Here’s a shortlist of tasks you can perform in each category to shorten your sales cycles.


Internal tasks


  • Automating deal flow —automating and semi-automating as many steps in your sales process as necessary
  • Rejecting unqualified leads — this could be as simple as sending cold leads back to marketing to be nurtured
  • Pruning CRM leads, removing unresponsive, disqualified, or poor quality leads
  • Creating a helpful and practical follow-up campaign to warm up prospects who intend to buy
  • Identifying the desires, goals, fears, expectations, and risks of your active customers
  • Make it easy for prospects to contact, answer, or buy from you
  • Creating a framework of if/then responses salespeople can follow to build rapport, follow-up, and close deals quickly
  • Focus 80% of your time on your best performing sales channels, 20% on new or unproven sales channels


External tasks


  • Disqualifying prospects quickly (e.g., using pricing, terms, objections, guidelines, demographics, etc.)
  • Identifying prospects who do not have a need; identifying triggering events that create a want/need to buy
  • Identifying and rejecting prospects who will never buy from your company (e.g., past customers, blacklisted, etc.)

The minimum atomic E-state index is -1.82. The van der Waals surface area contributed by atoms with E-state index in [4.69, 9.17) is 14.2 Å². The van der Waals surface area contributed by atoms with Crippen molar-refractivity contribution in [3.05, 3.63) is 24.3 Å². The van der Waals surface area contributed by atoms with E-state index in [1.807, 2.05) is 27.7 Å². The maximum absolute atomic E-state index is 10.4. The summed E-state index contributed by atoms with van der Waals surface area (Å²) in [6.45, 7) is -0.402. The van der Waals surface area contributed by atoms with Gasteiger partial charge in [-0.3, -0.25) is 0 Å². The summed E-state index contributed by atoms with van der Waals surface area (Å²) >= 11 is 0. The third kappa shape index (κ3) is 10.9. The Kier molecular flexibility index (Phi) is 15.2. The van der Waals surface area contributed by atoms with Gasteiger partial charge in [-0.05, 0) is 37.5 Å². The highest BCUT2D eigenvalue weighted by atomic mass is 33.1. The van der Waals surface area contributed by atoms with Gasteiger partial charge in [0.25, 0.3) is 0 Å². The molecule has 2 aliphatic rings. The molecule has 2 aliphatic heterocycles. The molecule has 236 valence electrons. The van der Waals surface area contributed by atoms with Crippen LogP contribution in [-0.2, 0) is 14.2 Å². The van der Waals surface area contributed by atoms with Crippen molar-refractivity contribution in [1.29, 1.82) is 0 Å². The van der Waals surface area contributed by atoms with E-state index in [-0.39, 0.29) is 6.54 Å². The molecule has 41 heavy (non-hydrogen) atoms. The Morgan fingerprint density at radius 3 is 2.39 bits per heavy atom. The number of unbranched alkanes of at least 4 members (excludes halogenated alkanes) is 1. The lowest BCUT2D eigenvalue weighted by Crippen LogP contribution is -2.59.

• Creating a list of requirements individual salespeople must meet before starting a proposal or quote
  • Spending more time with qualified prospects
  • Require firm commitments before agreeing to commitments (i.e., if I write this proposal, will you agree to a 15 min call to discuss on Zoom?)
  • Create incentives to motivate customers to move quickly (e.g., order by [#date], and you’ll receive [#incentive])
  • Share social proof with prospects (e.g., case studies, reviews, testimonials, references, etc.)


This isn’t intended to be a comprehensive list.


It’s about exposure.


It’s my attempt to get you to think about the factors that slow down the sales process, extending your sales cycles.

Which factors?

These are the external factors that extend sales cycles.

  1. Pricing mismatch: The price is more than I want to spend
  2. Distrust: Your offer is good, but I don’t trust you (your company)
  3. Politics: I’m using you as leverage to get a better deal with the company I want
  4. Poor timing: I’m not ready to make a deal right now, but I may be in 6 months, contact me then
  5. Complacency: I wanted to see what my options are, but I’m actually good with what I have right now
  6. No interest: I don’t know how you got my information, but I’m not interested in buying this product right now
  7. Vampires: Predators masquerading as customers; they want to squeeze as much out of you as they can while giving as little as possible in return

These are the internal factors that extend sales cycles.

  1. Poor performers: A-player sales reps dramatically outperform B and C-player reps
  2. Insufficient coaching: B and C-player reps repel customers, are poorly motivated, defensive when criticized, negative, and difficult to work with
  3. No development plans: A development plan provides clarity for each sales rep — what they will do, when they’ll accomplish their goals, and how it will be measured